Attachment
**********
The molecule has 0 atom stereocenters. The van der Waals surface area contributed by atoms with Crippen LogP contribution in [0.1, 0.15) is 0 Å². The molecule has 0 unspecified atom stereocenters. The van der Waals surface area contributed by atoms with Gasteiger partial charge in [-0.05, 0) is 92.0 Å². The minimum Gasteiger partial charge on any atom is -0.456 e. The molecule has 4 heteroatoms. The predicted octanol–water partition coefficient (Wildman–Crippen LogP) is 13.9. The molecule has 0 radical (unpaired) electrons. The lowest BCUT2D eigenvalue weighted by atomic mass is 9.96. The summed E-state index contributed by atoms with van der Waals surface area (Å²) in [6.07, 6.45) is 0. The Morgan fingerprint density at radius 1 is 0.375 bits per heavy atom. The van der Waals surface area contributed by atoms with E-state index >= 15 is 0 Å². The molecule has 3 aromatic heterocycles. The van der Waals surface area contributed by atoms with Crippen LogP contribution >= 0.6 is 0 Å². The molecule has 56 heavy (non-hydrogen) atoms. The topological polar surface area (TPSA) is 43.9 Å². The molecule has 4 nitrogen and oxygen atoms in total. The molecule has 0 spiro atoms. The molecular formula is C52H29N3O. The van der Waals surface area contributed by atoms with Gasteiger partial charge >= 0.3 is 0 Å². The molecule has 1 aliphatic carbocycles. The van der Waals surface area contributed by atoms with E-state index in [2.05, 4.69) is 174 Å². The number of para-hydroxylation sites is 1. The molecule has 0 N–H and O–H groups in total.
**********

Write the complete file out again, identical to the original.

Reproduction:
The molecule has 0 atom stereocenters. The van der Waals surface area contributed by atoms with Crippen LogP contribution in [0.1, 0.15) is 0 Å². The molecule has 0 unspecified atom stereocenters. The van der Waals surface area contributed by atoms with Gasteiger partial charge in [-0.05, 0) is 92.0 Å². The minimum Gasteiger partial charge on any atom is -0.456 e. The molecule has 4 heteroatoms. The predicted octanol–water partition coefficient (Wildman–Crippen LogP) is 13.9. The molecule has 0 radical (unpaired) electrons. The lowest BCUT2D eigenvalue weighted by atomic mass is 9.96. The summed E-state index contributed by atoms with van der Waals surface area (Å²) in [6.07, 6.45) is 0. The Morgan fingerprint density at radius 1 is 0.375 bits per heavy atom. The van der Waals surface area contributed by atoms with E-state index >= 15 is 0 Å². The molecule has 3 aromatic heterocycles. The van der Waals surface area contributed by atoms with Crippen LogP contribution >= 0.6 is 0 Å². The molecule has 56 heavy (non-hydrogen) atoms. The topological polar surface area (TPSA) is 43.9 Å². The molecule has 4 nitrogen and oxygen atoms in total. The molecule has 0 spiro atoms. The molecular formula is C52H29N3O. The van der Waals surface area contributed by atoms with Gasteiger partial charge >= 0.3 is 0 Å². The molecule has 1 aliphatic carbocycles. The van der Waals surface area contributed by atoms with E-state index in [2.05, 4.69) is 174 Å². The number of para-hydroxylation sites is 1. The molecule has 0 N–H and O–H groups in total.